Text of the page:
Child brides sold into sex slavery, domestic work, say Indian officials

The number of girls getting married in India has fallen by nearly half in the past decade, but 27 percent of all brides are still below age 18, according to UNICEF. (Reuters)
Updated 01 May 2018
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Child brides sold into sex slavery, domestic work, say Indian officials

  • Discrimination against girls remains widespread, particularly in rural and poor communities where parents often view daughters as financial burdens and continue to marry them off early
  • Campaigners say it is difficult to convince many people that the tradition of child marriage is wrong

MUMBAI: Girls are being trafficked into domestic servitude or sex slavery after their parents illegally marry them off, said officials in the Indian state of Maharashtra on Tuesday.
Researchers are conducting the state’s first survey into links between child marriage and slavery, according to Vijaya Rahatkar, chairperson of Maharashtra’s women’s commission.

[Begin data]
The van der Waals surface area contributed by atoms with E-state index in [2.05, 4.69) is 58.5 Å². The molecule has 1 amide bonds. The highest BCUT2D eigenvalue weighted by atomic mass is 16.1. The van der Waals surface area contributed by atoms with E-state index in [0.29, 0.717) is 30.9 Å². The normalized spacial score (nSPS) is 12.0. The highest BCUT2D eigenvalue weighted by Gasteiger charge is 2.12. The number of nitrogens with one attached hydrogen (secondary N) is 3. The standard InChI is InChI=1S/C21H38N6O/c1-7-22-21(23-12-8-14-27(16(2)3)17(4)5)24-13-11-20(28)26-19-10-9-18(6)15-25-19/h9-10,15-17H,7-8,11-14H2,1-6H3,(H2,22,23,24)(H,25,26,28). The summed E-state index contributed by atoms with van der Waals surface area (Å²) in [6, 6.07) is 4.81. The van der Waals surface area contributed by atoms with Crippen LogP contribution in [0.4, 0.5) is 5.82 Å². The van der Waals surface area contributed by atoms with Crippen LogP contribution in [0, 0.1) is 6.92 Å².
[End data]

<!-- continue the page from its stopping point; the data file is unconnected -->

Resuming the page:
The legal age of marriage in India is 18 for women and 21 for men. Parents face a fine of 100,000 rupees ($1,535) and two years in prison if they are caught trying to marry off their underage children.
But discrimination against girls remains widespread, particularly in rural and poor communities where parents often view daughters as financial burdens and continue to marry them off early.
“Many of these marriages do not last, and we have now seen cases where there are direct and indirect linkages to trafficking,” Rahatkar told the Thomson Reuters Foundation.
Rahatkar said her commission decided to carry out the survey after receiving reports of child brides enslaved in households and sold into brothels.